Speaking at the company's Caldera Forum in California, president and CEO Ransom Love also called for consolidation among Linux distributors. "There is no place for multiple Linux distributors," he said. "There's no business to be made from the bits and bytes of Linux."
However, Love was adamant that there was still a future for the operating system. "The sun hasn't set on Linux," he insisted. "As the technology matures, Linux is becoming an integral part of solutions. But we need an industry standard, a commercial offering.
"My plea is to let us stop competing where there is no reason to compete, and let us provide an industry standard that people can build on top of."
The Caldera CEO went on to warn Linux supporters that if they failed to unite and produce a kernel standard, the market would be forced into consolidation, which could jeopardise the future of some organisations.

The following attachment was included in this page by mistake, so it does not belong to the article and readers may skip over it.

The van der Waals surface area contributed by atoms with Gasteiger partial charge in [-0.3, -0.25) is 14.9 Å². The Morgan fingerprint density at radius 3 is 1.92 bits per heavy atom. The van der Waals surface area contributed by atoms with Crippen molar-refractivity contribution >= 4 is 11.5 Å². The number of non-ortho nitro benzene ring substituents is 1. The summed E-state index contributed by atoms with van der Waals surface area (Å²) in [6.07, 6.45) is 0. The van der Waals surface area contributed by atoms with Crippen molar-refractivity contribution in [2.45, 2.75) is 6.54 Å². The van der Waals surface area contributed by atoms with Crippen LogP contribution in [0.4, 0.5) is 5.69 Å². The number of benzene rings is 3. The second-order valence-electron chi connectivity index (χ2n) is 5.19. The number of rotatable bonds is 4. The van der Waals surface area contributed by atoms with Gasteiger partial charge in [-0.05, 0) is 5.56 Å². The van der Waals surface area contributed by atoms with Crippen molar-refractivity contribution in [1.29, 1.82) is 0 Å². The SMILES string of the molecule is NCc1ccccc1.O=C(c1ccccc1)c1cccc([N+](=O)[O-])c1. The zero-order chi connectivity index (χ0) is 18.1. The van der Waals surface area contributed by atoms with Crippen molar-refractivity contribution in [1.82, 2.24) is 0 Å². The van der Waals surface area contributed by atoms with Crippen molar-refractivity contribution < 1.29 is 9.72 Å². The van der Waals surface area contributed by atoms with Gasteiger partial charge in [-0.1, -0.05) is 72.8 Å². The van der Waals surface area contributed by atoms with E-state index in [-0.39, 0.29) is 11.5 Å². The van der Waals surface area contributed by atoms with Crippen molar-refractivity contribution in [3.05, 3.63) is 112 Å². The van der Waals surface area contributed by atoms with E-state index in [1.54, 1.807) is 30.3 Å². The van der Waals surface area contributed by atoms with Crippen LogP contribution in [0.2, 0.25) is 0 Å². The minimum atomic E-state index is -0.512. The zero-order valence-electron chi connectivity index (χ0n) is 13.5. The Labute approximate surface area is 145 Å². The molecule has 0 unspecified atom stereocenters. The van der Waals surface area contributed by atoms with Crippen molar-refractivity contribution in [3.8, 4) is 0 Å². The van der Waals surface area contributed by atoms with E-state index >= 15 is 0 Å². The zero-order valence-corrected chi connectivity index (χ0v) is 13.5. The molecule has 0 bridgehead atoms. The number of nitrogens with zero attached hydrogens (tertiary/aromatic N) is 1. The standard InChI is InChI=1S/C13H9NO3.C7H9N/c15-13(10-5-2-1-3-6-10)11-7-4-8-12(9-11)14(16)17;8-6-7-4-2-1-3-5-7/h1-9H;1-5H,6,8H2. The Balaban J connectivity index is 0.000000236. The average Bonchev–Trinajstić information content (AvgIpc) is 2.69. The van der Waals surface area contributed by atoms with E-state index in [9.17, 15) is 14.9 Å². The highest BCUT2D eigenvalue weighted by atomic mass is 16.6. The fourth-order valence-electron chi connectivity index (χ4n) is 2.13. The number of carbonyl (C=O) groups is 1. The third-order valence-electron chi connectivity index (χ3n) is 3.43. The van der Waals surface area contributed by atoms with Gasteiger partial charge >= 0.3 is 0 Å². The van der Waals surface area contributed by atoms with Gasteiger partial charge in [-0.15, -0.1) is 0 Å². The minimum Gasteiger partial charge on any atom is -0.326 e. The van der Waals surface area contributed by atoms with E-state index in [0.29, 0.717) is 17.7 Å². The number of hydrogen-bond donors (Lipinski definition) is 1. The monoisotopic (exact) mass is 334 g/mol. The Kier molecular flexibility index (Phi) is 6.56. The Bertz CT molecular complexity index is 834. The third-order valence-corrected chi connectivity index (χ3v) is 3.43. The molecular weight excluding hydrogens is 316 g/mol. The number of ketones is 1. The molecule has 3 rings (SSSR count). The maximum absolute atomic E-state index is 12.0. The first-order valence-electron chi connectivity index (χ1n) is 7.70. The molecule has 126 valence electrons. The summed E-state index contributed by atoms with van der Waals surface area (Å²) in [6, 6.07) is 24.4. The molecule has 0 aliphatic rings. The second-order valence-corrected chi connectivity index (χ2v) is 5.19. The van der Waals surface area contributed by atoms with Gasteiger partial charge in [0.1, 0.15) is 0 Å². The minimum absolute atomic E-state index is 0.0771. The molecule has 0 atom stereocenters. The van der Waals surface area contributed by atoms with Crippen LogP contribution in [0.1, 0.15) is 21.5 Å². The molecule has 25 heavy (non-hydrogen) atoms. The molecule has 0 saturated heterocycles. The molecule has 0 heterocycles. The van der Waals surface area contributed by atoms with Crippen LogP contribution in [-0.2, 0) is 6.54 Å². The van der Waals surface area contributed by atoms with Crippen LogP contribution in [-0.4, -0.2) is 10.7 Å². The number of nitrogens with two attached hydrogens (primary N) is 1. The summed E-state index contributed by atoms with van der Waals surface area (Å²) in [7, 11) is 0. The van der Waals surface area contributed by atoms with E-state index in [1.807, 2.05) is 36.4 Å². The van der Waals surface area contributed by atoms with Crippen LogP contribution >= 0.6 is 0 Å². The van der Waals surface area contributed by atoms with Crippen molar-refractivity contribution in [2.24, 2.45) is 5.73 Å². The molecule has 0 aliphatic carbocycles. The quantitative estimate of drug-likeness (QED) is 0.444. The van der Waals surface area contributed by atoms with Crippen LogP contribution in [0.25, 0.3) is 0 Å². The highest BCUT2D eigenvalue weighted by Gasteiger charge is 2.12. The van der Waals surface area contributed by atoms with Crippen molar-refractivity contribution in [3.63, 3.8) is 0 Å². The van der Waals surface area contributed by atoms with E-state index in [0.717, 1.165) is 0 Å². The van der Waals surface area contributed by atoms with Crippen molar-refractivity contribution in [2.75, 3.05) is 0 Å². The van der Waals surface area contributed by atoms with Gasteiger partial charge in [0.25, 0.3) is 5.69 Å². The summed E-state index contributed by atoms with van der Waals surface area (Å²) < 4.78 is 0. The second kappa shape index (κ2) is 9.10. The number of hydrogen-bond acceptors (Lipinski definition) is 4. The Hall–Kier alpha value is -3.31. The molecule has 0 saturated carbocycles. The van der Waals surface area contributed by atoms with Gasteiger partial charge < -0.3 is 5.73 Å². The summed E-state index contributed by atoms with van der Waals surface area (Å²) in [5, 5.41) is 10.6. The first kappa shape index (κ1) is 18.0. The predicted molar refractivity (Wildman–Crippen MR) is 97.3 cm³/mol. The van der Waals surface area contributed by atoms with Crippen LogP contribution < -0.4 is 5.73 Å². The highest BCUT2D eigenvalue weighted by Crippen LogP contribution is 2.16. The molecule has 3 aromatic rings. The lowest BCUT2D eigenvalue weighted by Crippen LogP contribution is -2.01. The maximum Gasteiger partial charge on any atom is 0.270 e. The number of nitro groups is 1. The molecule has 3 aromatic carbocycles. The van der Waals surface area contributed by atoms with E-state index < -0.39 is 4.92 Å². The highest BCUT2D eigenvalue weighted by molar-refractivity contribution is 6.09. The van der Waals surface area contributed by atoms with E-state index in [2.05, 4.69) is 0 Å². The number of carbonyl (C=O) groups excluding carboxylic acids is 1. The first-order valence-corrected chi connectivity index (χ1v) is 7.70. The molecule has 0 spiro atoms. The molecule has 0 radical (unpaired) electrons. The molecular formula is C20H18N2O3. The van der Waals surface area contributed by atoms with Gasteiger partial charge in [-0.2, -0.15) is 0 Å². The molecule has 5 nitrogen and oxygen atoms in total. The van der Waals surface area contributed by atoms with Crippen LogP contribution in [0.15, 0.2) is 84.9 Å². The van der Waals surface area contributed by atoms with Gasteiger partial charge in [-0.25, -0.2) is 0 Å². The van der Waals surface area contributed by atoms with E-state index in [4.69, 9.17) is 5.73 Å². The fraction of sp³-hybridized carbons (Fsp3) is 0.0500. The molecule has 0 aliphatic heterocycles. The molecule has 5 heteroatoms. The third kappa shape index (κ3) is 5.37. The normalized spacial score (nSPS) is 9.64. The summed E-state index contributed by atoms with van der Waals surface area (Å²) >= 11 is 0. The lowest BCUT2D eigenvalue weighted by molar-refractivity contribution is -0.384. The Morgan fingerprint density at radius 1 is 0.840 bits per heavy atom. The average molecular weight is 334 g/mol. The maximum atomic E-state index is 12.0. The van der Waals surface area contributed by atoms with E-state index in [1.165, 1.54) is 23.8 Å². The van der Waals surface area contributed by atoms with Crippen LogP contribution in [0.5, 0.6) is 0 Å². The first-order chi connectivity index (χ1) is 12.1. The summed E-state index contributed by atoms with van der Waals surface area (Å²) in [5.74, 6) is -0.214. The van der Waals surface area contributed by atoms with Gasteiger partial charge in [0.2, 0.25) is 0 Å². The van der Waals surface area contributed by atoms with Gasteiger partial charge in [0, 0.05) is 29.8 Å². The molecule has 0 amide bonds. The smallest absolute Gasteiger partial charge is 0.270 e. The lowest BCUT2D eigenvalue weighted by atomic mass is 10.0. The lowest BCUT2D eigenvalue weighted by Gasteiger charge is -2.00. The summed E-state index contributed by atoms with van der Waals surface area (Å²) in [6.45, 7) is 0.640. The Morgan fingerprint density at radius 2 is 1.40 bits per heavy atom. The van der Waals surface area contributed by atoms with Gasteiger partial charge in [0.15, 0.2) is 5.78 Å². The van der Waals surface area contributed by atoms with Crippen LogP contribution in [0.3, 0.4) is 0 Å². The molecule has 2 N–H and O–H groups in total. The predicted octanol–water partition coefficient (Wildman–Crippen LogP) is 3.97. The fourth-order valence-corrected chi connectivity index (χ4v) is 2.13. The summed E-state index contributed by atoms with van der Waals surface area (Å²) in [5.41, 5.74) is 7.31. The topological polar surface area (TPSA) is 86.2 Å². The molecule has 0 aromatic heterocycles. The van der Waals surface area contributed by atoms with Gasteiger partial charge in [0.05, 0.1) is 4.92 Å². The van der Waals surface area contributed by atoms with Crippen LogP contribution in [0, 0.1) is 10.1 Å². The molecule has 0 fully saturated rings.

Drew Spencer, the chief technology officer at Caldera standardisation, said: "[Producing an industry standard] makes life easier and allows us all to work to economies of scales. We can pool our resources and have the same kernel, and build products that help solve people's problems."
Chris Ingle, a senior consultant at the analyst group IDC, said: "There are two ways Linux distributors can make money at the moment: by providing software and by providing services based on solutions.
"If this commercial Linux distribution they're talking about is going to erode software revenue, it won't get support. But as Caldera says, it would be hard for vendors to support four different distributions."
Summing up his argument, Love said that the continuing worldwide economic slowdown made the creation of an industry standard all the more urgent. He warned that all Linux distributors would have to compromise if the operating system was going to become a serious player in the IT market.
Love added that Caldera was buoyant following the acquisition of Santa Cruz Operation last year and would use its strength to lead the standardisation drive.